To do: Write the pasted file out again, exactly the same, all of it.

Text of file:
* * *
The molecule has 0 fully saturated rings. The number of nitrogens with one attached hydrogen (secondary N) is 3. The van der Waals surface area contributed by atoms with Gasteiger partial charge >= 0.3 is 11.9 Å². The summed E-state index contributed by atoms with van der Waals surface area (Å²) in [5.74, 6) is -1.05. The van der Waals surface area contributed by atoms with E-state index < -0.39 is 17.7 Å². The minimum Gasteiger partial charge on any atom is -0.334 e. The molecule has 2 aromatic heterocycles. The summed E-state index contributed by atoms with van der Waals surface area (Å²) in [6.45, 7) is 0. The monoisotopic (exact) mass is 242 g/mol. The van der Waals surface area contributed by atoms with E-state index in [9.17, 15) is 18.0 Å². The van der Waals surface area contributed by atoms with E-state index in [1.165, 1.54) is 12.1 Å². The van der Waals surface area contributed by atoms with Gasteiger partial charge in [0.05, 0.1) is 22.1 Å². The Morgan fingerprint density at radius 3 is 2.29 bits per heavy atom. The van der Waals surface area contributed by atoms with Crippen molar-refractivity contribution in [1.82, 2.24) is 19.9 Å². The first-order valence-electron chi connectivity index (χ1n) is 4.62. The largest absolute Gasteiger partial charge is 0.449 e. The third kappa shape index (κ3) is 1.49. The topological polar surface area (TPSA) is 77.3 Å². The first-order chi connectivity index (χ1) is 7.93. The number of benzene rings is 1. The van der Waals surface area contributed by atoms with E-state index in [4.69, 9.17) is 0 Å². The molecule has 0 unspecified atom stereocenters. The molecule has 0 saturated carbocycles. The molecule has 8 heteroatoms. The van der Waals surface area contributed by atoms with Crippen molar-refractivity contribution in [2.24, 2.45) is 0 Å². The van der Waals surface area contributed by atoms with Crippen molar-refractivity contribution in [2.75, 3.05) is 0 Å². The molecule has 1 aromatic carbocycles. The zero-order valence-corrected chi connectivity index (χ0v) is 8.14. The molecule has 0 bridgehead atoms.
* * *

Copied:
The molecule has 0 fully saturated rings. The number of nitrogens with one attached hydrogen (secondary N) is 3. The van der Waals surface area contributed by atoms with Gasteiger partial charge >= 0.3 is 11.9 Å². The summed E-state index contributed by atoms with van der Waals surface area (Å²) in [5.74, 6) is -1.05. The van der Waals surface area contributed by atoms with E-state index < -0.39 is 17.7 Å². The minimum Gasteiger partial charge on any atom is -0.334 e. The molecule has 2 aromatic heterocycles. The summed E-state index contributed by atoms with van der Waals surface area (Å²) in [6.45, 7) is 0. The monoisotopic (exact) mass is 242 g/mol. The van der Waals surface area contributed by atoms with E-state index in [9.17, 15) is 18.0 Å². The van der Waals surface area contributed by atoms with E-state index in [1.165, 1.54) is 12.1 Å². The van der Waals surface area contributed by atoms with Gasteiger partial charge in [0.05, 0.1) is 22.1 Å². The Morgan fingerprint density at radius 3 is 2.29 bits per heavy atom. The van der Waals surface area contributed by atoms with Crippen molar-refractivity contribution in [1.82, 2.24) is 19.9 Å². The first-order valence-electron chi connectivity index (χ1n) is 4.62. The largest absolute Gasteiger partial charge is 0.449 e. The third kappa shape index (κ3) is 1.49. The topological polar surface area (TPSA) is 77.3 Å². The first-order chi connectivity index (χ1) is 7.93. The number of benzene rings is 1. The van der Waals surface area contributed by atoms with E-state index in [4.69, 9.17) is 0 Å². The molecule has 0 unspecified atom stereocenters. The molecule has 0 saturated carbocycles. The molecule has 8 heteroatoms. The van der Waals surface area contributed by atoms with Crippen molar-refractivity contribution in [2.24, 2.45) is 0 Å². The van der Waals surface area contributed by atoms with Crippen molar-refractivity contribution in [2.75, 3.05) is 0 Å². The molecule has 1 aromatic carbocycles. The zero-order valence-corrected chi connectivity index (χ0v) is 8.14. The molecule has 0 bridgehead atoms.